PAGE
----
1. Corollary to this: the term for a scientist outside of his or her specialty is “layperson.” As a software developer, it’s scary how often I stumble across embedded systems devs who–while sneering at career web devs who couldn’t write assembly to save their lives–proceed to utterly bungle writing modern, scalable multiuser applications.

      Conversely, I’ve seen web dev types roll their eyes at bitcounting dinosaurs while failing to shoehorn their latest project into the micro controller of the week.

      Humility and self-awareness are valuable, in some ways more than the actual technical skills.

      1. Even inside their respective discipline.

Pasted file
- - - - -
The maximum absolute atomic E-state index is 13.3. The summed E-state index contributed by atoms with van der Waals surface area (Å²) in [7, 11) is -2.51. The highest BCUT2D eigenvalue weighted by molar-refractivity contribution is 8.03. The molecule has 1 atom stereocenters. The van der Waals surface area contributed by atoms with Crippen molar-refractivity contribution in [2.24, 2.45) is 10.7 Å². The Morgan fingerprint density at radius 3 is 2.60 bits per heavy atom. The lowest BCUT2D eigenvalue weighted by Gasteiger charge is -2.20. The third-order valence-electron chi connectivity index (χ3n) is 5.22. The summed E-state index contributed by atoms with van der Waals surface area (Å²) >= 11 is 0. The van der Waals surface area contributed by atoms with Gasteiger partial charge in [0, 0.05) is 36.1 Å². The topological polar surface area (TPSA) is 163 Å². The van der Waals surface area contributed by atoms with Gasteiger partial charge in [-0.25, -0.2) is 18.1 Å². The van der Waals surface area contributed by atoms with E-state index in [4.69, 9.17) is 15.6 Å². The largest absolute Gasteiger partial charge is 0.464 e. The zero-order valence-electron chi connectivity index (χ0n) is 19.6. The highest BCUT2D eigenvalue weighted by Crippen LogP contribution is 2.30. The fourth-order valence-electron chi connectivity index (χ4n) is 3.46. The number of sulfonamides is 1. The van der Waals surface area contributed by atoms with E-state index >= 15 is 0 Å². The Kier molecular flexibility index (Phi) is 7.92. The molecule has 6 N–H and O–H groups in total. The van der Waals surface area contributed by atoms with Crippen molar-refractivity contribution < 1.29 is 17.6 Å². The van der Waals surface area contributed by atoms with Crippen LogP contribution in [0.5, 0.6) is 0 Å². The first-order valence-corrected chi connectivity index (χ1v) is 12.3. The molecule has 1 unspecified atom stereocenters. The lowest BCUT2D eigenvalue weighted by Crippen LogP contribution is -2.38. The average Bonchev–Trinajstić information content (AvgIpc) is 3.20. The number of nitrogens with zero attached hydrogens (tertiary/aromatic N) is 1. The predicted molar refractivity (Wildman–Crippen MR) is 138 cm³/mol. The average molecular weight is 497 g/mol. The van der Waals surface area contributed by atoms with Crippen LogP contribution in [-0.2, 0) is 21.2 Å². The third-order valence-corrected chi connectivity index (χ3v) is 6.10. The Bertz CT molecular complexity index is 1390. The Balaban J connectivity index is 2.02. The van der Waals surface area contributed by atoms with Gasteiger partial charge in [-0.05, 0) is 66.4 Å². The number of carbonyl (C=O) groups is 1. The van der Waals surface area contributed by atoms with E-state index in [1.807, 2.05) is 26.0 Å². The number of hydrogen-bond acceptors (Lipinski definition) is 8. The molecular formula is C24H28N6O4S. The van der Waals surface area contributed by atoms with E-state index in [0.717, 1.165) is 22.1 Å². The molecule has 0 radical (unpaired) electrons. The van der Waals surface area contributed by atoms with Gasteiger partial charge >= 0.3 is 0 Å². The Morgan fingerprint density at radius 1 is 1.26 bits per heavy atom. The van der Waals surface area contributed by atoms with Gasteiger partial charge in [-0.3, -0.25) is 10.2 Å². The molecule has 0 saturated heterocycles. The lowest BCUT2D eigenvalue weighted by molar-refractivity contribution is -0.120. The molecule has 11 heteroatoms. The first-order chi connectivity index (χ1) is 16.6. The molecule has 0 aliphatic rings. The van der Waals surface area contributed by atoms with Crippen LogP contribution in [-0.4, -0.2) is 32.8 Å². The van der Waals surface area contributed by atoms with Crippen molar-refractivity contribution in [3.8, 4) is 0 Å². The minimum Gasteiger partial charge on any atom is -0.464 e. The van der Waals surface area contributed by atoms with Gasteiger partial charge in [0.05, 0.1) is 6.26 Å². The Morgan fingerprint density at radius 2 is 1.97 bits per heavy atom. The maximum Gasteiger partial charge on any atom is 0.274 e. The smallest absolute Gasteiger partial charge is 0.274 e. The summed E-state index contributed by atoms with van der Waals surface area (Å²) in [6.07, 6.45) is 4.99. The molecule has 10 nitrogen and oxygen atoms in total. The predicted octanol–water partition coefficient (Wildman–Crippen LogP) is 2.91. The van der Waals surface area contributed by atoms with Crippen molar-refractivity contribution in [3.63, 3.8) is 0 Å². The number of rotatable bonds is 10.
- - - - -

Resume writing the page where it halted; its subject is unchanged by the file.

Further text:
Go to any specialty conference & at least one talk you’ll see a heated debate about some frontier of the discipline.
        WHY people hold an opinion is less important than what the actual opinion is.
        It doesn’t matter if you have 3 PhDs 2 Nobel prizes and a Fields medal, if you use shit evidence, your conclusion is worthless.

  2. Currently I am working on my PhD in theoretical particle physics and all what Williams said is absolutely true. Although my colleague works in the same realm, I have absolutely no idea what exactly he is doing. The same may be true for him as well. With that said, even I have problems to distinguish between real publications on arXiv and fake publications on snarXiv. The latest publications remind me a bit of gibberish technobabble :)

  3. In my younger days I could make up stores how things worked and people believed me.
    I was so good at it and so good at doing things right and even applying what I had said that I think god got jealous.